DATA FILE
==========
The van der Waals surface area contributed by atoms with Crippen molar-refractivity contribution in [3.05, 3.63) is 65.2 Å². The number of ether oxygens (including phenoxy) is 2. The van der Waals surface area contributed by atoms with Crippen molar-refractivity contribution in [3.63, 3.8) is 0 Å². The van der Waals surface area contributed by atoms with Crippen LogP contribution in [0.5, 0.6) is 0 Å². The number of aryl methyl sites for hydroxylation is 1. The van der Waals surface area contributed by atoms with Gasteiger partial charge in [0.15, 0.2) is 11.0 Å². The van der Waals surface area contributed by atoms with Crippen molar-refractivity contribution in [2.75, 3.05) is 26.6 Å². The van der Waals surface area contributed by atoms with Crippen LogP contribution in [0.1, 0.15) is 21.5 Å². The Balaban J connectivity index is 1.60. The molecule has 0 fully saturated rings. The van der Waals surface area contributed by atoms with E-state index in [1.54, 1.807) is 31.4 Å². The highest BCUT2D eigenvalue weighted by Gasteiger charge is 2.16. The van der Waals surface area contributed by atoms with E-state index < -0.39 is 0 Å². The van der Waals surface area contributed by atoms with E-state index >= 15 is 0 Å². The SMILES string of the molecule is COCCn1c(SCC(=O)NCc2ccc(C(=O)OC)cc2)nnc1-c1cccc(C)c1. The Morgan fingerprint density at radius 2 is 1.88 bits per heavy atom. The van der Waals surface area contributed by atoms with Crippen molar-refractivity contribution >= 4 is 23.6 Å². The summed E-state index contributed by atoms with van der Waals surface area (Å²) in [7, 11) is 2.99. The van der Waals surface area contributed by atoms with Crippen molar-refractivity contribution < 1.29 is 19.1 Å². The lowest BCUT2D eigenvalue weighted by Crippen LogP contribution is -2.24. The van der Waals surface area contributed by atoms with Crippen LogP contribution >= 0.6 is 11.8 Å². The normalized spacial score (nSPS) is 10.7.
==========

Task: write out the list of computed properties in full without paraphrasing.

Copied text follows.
The van der Waals surface area contributed by atoms with Crippen molar-refractivity contribution in [3.05, 3.63) is 65.2 Å². The number of ether oxygens (including phenoxy) is 2. The van der Waals surface area contributed by atoms with Crippen molar-refractivity contribution in [3.63, 3.8) is 0 Å². The van der Waals surface area contributed by atoms with Crippen LogP contribution in [0.5, 0.6) is 0 Å². The number of aryl methyl sites for hydroxylation is 1. The van der Waals surface area contributed by atoms with Gasteiger partial charge in [0.15, 0.2) is 11.0 Å². The van der Waals surface area contributed by atoms with Crippen molar-refractivity contribution in [2.75, 3.05) is 26.6 Å². The van der Waals surface area contributed by atoms with Crippen LogP contribution in [0.1, 0.15) is 21.5 Å². The Balaban J connectivity index is 1.60. The molecule has 0 fully saturated rings. The van der Waals surface area contributed by atoms with E-state index in [1.54, 1.807) is 31.4 Å². The highest BCUT2D eigenvalue weighted by Gasteiger charge is 2.16. The van der Waals surface area contributed by atoms with E-state index < -0.39 is 0 Å². The van der Waals surface area contributed by atoms with E-state index >= 15 is 0 Å². The SMILES string of the molecule is COCCn1c(SCC(=O)NCc2ccc(C(=O)OC)cc2)nnc1-c1cccc(C)c1. The Morgan fingerprint density at radius 2 is 1.88 bits per heavy atom. The van der Waals surface area contributed by atoms with Crippen molar-refractivity contribution >= 4 is 23.6 Å². The summed E-state index contributed by atoms with van der Waals surface area (Å²) in [7, 11) is 2.99. The van der Waals surface area contributed by atoms with Crippen molar-refractivity contribution < 1.29 is 19.1 Å². The lowest BCUT2D eigenvalue weighted by Crippen LogP contribution is -2.24. The van der Waals surface area contributed by atoms with Crippen LogP contribution >= 0.6 is 11.8 Å². The normalized spacial score (nSPS) is 10.7.